Khieu Samphan and Nuon Chea were flown by helicopter from a former rebel stronghold to the capital Phnom Penh to surrender to the Prime Minister, Hun Sen, after he pledged they would not face trial for crimes against humanity.
They were asked by journalists, many of them Cambodians who lost family members, if they felt remorse for causing the deaths of up to 2 million people.
"Yes, sorry, very sorry," Khieu Samphan said. "We would like to apologise and ask our compatriots to forget the past so our nation can concentrate on the future," he said. "Let bygones be bygones."
After the Khmer Rouge revolutionaries emerged victorious in a civil war in 1975 they forced the population into slave labour camps. One Cambodian in five perished from overwork, starvation, disease and executions.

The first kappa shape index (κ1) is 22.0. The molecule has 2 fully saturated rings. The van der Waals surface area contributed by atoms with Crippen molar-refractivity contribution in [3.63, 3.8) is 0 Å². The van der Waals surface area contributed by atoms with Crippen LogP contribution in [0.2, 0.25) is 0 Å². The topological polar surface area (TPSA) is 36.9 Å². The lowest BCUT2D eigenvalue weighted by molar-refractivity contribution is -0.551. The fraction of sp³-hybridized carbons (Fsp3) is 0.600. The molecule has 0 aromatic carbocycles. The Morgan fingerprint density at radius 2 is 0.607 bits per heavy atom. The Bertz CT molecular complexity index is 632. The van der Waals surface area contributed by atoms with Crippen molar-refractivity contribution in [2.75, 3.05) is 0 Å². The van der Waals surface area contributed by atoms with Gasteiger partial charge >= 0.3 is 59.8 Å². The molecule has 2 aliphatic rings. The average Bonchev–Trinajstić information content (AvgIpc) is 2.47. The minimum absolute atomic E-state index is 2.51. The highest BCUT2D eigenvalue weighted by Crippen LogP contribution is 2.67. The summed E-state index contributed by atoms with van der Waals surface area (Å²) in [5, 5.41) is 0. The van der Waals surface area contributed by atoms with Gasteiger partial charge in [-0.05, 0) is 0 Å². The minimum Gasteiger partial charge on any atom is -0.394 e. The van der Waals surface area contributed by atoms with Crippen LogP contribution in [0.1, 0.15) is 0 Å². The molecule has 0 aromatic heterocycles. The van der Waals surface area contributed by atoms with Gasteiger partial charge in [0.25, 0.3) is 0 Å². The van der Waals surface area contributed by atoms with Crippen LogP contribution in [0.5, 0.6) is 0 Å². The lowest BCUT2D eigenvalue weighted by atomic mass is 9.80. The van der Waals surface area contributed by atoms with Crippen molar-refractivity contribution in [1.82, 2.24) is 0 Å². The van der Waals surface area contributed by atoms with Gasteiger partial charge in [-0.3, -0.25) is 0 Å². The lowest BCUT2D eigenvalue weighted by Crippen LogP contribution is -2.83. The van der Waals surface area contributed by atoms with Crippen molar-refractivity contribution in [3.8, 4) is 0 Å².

The Khmer Rouge and their chief, Pol Pot, were overthrown in 1979 by the Vietnamese, but spent the next two decades fighting on in the countryside.
Survivors of the "killing fields" yesterday dismissed the apology. Bun Sray, 38, a civil servant, said: "Millions of lives, including 20 of my relatives, were lost under their regime. Now I want to kill their wives and children and then say sorry."
Keo Rotana, 45, said: "More than 10 of my family were killed in their regime and Khieu Samphan says sorry." (AP)Reuse content